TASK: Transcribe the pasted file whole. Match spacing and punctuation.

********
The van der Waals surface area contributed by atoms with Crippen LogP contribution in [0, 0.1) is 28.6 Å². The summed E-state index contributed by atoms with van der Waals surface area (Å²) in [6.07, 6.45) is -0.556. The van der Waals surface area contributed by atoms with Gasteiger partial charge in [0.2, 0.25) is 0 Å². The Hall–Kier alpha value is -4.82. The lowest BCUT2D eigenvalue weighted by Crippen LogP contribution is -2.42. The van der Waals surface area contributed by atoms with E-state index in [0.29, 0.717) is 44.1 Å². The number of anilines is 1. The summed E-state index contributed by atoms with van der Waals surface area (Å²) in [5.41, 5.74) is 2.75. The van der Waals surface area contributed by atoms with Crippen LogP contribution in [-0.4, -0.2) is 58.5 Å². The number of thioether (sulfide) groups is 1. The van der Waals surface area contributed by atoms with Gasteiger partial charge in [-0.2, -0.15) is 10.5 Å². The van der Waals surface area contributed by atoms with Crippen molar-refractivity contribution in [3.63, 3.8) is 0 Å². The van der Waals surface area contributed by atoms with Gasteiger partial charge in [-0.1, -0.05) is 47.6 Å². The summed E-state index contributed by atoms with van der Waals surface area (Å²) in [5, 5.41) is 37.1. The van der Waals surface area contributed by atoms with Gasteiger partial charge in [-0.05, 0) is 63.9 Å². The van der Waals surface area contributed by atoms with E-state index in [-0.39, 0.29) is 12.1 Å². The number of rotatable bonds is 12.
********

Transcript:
The van der Waals surface area contributed by atoms with Crippen LogP contribution in [0, 0.1) is 28.6 Å². The summed E-state index contributed by atoms with van der Waals surface area (Å²) in [6.07, 6.45) is -0.556. The van der Waals surface area contributed by atoms with Gasteiger partial charge in [0.2, 0.25) is 0 Å². The Hall–Kier alpha value is -4.82. The lowest BCUT2D eigenvalue weighted by Crippen LogP contribution is -2.42. The van der Waals surface area contributed by atoms with E-state index in [0.29, 0.717) is 44.1 Å². The number of anilines is 1. The summed E-state index contributed by atoms with van der Waals surface area (Å²) in [5.41, 5.74) is 2.75. The van der Waals surface area contributed by atoms with Crippen LogP contribution in [-0.4, -0.2) is 58.5 Å². The number of thioether (sulfide) groups is 1. The van der Waals surface area contributed by atoms with Gasteiger partial charge in [-0.2, -0.15) is 10.5 Å². The van der Waals surface area contributed by atoms with Crippen molar-refractivity contribution in [3.63, 3.8) is 0 Å². The van der Waals surface area contributed by atoms with Gasteiger partial charge in [-0.1, -0.05) is 47.6 Å². The summed E-state index contributed by atoms with van der Waals surface area (Å²) in [5, 5.41) is 37.1. The van der Waals surface area contributed by atoms with Gasteiger partial charge in [-0.05, 0) is 63.9 Å². The van der Waals surface area contributed by atoms with E-state index in [-0.39, 0.29) is 12.1 Å². The number of rotatable bonds is 12.